Are Thoriated and Other Used Welding Rods Hazardous Waste?

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TIG welding uses electrodes composed of tungsten with trace amounts of other elements to improve specific traits for welding various metals. One of the most common mixes included with tungsten is thorium – a radioactive element. That seems scary. Are thoriated tungsten electrodes dangerous, and should they be disposed of as hazardous waste when they are used up?

Are used welding rods hazardous waste? Thoriated tungsten rods are not dangerous and can be disposed of like any other waste metal. Once the rods are too short to use, you can toss them in the trash or take them to a metal recycling center.

Tig Welding - Are Thoriated and Other Used Welding Rods Hazardous Waste?

Note: TIG welding requires you to use a metal rod in each hand. One is the tungsten electrode that creates the arc and is mostly non-consumable. The other is the rod of filler metal used to make the weld, which is used up as you weld. In this article, we are talking about the electrodes – not the filler rods.

How Much Thorium Is There In A Tungsten Electrode, Anyway?

How Much Thorium Is There In A Tungsten Electrode, Anyway?

Thoriated tungsten electrodes come in two grades, 1% and 2%. The percentage is the amount of thorium in the rod.That means that TIG electrodes are either 98% or 99% tungsten. A single rod contains less than half a gram of thorium. It also helps that the thorium is alloyed with the tungsten. Whatever radiation is released by the thorium is trapped by the tungsten, so it never reaches you.

For comparison, a paperclip weighs one gram. So a seven-inch electrode has enough thorium mixed in to make half a paperclip – barely any at all.

You could carry a thoriated electrode in your hand all day, every day for a year and not receive a dangerous dose of radiation.

Tungsten Electrode Disposal Options

Tungsten electrodes are considered non-consumable, but they do wear down over time.

The electrode should have a sharp tip to create a stable arc. This tip gradually melts to a round blob as you weld, requiring the tip to be ground sharp again. Purpose-built electrode sharpeners are available that put a perfect point on your electrode every time. However, many welders like to use the good old bench grinder instead.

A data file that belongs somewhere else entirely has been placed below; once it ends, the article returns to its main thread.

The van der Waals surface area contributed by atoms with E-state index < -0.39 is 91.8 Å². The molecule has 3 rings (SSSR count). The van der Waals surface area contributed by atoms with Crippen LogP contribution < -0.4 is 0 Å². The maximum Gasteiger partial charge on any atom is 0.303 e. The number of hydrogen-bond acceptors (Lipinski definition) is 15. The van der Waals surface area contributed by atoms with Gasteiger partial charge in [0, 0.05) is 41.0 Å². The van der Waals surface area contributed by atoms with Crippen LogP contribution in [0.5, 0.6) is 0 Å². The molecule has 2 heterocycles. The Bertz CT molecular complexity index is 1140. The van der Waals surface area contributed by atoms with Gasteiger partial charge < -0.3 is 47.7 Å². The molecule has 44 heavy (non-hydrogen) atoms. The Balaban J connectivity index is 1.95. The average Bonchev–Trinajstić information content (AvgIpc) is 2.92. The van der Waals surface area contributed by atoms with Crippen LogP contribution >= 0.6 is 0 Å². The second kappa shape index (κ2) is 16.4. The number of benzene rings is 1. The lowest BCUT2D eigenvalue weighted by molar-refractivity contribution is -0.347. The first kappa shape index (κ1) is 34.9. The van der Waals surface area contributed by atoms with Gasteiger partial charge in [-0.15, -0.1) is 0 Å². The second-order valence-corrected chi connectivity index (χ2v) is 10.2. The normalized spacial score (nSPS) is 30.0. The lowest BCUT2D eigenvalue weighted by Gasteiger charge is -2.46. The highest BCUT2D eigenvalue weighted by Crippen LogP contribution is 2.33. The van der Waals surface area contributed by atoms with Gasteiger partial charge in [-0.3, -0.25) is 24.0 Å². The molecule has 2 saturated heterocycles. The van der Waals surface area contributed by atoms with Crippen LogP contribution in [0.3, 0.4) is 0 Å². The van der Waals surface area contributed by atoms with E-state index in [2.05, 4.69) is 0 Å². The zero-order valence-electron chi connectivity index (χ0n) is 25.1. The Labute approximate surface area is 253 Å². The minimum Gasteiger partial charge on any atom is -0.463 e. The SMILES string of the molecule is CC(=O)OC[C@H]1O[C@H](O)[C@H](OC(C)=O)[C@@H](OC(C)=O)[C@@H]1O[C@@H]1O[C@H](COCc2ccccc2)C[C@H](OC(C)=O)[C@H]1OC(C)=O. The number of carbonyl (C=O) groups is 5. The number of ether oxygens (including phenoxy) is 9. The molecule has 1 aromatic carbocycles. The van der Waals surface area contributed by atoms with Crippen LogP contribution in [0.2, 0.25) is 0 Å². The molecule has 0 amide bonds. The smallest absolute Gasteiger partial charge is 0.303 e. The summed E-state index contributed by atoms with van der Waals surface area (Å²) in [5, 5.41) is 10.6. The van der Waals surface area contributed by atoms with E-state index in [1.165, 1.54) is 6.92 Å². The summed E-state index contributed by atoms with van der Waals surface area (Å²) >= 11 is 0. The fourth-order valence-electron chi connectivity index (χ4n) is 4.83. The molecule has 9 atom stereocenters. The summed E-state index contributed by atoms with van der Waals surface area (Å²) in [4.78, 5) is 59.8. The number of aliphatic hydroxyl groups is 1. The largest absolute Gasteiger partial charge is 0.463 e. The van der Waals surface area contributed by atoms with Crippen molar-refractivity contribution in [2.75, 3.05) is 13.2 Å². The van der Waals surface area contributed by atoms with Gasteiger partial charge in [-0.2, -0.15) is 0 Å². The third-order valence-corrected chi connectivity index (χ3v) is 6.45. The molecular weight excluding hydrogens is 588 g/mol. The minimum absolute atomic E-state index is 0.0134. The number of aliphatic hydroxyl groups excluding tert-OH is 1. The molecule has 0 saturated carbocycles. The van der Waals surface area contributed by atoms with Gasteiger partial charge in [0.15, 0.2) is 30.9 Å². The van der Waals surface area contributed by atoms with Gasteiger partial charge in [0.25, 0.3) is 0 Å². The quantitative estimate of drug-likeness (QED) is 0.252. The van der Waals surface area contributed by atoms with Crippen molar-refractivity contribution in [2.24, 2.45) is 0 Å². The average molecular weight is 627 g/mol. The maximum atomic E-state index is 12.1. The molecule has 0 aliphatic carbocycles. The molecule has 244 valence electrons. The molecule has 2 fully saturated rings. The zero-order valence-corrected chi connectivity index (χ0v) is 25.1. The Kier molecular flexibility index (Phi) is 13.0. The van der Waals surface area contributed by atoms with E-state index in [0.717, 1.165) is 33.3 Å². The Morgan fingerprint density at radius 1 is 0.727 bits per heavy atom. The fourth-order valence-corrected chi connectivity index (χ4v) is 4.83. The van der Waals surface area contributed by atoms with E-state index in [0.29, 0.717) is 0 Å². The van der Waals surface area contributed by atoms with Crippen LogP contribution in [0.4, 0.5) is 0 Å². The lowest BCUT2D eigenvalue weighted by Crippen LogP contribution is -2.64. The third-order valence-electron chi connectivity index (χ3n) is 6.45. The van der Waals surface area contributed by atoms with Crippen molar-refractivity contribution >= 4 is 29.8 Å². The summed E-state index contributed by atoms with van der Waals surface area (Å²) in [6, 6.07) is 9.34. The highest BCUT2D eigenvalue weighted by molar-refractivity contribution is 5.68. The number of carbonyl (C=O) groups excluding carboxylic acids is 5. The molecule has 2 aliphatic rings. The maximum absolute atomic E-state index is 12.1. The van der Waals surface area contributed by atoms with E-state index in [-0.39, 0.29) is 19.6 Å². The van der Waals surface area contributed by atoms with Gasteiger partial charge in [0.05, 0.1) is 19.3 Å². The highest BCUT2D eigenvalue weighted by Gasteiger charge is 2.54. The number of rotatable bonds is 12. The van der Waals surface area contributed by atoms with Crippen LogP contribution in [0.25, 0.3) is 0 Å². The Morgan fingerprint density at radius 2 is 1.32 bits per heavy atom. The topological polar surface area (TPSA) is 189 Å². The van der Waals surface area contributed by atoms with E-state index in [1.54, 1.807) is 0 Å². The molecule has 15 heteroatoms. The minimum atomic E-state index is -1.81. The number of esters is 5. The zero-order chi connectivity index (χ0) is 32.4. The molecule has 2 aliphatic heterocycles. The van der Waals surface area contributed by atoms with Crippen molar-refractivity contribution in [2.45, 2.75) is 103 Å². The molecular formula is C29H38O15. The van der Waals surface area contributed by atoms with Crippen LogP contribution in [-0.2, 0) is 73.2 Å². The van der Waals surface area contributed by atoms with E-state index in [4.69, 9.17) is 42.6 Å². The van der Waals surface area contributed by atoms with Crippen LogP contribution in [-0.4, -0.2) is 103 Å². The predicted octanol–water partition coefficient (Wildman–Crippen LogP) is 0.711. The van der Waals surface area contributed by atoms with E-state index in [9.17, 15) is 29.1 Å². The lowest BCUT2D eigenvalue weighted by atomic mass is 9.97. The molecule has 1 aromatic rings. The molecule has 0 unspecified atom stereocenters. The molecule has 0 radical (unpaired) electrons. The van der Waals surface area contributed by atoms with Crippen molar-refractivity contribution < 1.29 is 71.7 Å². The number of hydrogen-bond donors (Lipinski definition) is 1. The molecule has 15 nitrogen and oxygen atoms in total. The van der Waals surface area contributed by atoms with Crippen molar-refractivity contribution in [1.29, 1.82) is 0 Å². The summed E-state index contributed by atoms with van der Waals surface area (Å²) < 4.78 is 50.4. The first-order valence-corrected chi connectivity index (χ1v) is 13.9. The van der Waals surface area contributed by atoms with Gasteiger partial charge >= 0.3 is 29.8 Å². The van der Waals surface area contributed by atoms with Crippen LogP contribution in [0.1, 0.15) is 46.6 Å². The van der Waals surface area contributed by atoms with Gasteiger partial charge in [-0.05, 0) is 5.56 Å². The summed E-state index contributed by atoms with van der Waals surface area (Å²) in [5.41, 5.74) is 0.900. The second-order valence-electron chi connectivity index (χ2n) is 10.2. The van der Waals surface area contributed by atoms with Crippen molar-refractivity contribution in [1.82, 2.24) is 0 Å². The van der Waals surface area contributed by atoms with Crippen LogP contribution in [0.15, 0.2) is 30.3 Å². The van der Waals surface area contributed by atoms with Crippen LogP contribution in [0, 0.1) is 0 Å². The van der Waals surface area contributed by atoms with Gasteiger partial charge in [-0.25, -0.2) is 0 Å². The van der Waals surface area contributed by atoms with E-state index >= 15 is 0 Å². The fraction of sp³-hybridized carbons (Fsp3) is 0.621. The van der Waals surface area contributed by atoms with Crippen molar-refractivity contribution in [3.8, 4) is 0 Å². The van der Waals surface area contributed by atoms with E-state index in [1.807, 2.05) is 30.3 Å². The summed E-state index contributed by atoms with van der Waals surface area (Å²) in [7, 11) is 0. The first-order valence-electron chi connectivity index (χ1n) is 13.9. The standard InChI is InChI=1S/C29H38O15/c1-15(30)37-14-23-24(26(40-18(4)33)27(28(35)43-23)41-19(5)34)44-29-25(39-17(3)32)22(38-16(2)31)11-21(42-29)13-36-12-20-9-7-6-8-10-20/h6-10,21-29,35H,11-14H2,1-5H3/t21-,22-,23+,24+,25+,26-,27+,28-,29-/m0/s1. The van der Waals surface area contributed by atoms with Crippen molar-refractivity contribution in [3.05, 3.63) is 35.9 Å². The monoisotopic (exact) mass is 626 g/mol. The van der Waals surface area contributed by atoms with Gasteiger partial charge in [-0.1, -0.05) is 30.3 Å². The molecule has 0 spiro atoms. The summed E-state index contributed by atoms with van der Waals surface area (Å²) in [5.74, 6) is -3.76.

Recycling Your Thoriated Tungsten Electrode

Over time, the sharpening process wears the electrode down.

Eventually, the electrode becomes too short to fit in your welder’s handpiece, requiring you to get rid of it. If you do enough TIG welding, you can save the tips until you head to the scrapyard with a load of old iron.

 Many scrap yards are in the market for tungsten as well as other metals.

Drop Off Your Old Electrodes

If you do not weld enough to justify saving electrodes, you might be able to drop off used electrodes at your welding supply house. Ask the next time you are buying project supplies.

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The final option is to chuck the old electrodes in the trash.

The Environmental Protection Agency doesn’t restrict the disposal of thoriated tungsten rods, so there is no federal rule against it.

You should check your state and local regs, just in case.

If you want to get rid of thoriated tungsten rods that still have some life in them, consider donating the rods to a local high school or vocational college.

Students can get much learning out of your old rods, and it will help stretch the school’s budget.

The Real Danger of Thoriated Tungsten

The Real Danger of Thoriated Tungsten
Wear Your PPE!

Thoriated tungsten rods are fine to use, to carry, and to throw away. However, there is one danger that you should be aware of.

Dust from thoriated tungsten rods is carcinogenic if you breathe it.

When you grind the rods, wear a respirator (see our recommended respirators here), or use a dust capturing setup. Breathing in the dust from thoriated rods traps the radiation in your lungs instead of the tungsten. Yes, that is as bad as it sounds.